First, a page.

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The Institut Pasteur and Sensorion announce that their partnership to accelerate gene therapy programs targeting hearing disorders has been extended for five years

The framework extension agreement underlines the successful collaboration between Sensorion and the Institut Pasteur, involving the Hearing Institute, a research center of the Institut Pasteur, focused on the development of gene therapy programs.

Two gene therapy development programs are currently being conducted under this agreement, including SENS-501 (OTOF-GT) and GJB2-GT. Sensorion submitted a Clinical Trial Application in July 2023 for SENS-501 to initiate a Phase 1/2 clinical trial in the United Kingdom (UK) and in the European Union (EU).

Professor Christine Petit, Professor at the Hearing Institute, center of the Institut Pasteur, and Professor Emeritus at the Collège de France, France, comments: "I am very satisfied with the progress of the partnership between the Institut Pasteur and Sensorion, and I am delighted that it has been extended. Over the past four years, our teams have achieved major milestones, enabling us to reach the clinical stage with our first gene therapy drug candidate in the field of deafness. We still have many challenges ahead of us to transform these scientific advances into innovations for the benefit of patients, whether in terms of advancing diagnosis and patient care, or developing curative treatments for hearing impairment."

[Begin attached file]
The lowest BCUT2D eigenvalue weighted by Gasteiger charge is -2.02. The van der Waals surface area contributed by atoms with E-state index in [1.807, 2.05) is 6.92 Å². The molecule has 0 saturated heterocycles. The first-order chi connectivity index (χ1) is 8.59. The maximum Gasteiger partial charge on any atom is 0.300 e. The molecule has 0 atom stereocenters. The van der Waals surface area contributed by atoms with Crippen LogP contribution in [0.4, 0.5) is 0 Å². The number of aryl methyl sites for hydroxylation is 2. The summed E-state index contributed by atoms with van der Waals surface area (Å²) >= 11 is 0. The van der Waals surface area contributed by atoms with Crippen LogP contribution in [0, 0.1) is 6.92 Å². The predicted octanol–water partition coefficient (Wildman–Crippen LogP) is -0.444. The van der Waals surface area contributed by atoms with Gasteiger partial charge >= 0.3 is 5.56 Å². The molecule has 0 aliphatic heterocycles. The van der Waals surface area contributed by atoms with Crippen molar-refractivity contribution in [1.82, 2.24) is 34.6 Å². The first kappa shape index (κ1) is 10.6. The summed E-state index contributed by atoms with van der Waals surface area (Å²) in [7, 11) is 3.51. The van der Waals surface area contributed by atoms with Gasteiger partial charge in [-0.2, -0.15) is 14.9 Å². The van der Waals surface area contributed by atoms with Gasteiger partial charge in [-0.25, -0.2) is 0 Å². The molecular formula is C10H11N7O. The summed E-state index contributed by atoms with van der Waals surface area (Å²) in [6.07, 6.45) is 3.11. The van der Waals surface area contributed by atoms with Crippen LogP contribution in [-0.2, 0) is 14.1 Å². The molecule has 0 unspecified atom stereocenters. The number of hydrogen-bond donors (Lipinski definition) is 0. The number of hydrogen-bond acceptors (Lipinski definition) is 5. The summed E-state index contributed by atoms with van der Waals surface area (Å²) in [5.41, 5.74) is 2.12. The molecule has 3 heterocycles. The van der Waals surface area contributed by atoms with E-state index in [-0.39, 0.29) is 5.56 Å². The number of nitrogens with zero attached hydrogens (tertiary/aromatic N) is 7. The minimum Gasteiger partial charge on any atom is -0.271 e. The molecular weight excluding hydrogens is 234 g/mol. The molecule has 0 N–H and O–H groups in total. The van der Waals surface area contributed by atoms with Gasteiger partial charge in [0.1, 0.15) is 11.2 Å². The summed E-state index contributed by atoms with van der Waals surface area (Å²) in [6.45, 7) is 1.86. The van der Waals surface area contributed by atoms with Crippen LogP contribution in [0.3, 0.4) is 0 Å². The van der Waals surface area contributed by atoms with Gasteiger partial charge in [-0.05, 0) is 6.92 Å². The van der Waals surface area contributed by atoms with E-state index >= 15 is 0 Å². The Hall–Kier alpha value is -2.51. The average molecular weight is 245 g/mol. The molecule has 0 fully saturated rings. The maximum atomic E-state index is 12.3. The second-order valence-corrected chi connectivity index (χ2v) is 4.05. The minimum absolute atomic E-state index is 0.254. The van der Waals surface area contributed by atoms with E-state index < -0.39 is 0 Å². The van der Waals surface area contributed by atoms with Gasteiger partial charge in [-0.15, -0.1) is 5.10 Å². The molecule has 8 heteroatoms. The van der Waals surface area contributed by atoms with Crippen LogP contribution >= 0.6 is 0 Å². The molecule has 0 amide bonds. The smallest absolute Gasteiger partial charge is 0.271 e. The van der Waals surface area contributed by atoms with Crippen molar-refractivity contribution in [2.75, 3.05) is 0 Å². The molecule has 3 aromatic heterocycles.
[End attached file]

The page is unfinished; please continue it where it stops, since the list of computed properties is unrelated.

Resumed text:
Nawal Ouzren, Sensorion's Chief Executive Officer, adds: "By building on our partnership with the Institut Pasteur and its world-renowned scientific teams, and on the excellence of our development and production know-how, we have achieved, in just four years, a strategic turning point which today positions Sensorion among the leading players in gene therapy applied to hearing disorders. We are convinced that the continuation of the fruitful collaboration between the Institut Pasteur and Sensorion will contribute to the emergence of revolutionary new therapies for thousands of patients suffering from congenital deafness today."

For more information, here is the press release.

Photo credit: Thomas Lang 2017/Institut Pasteur


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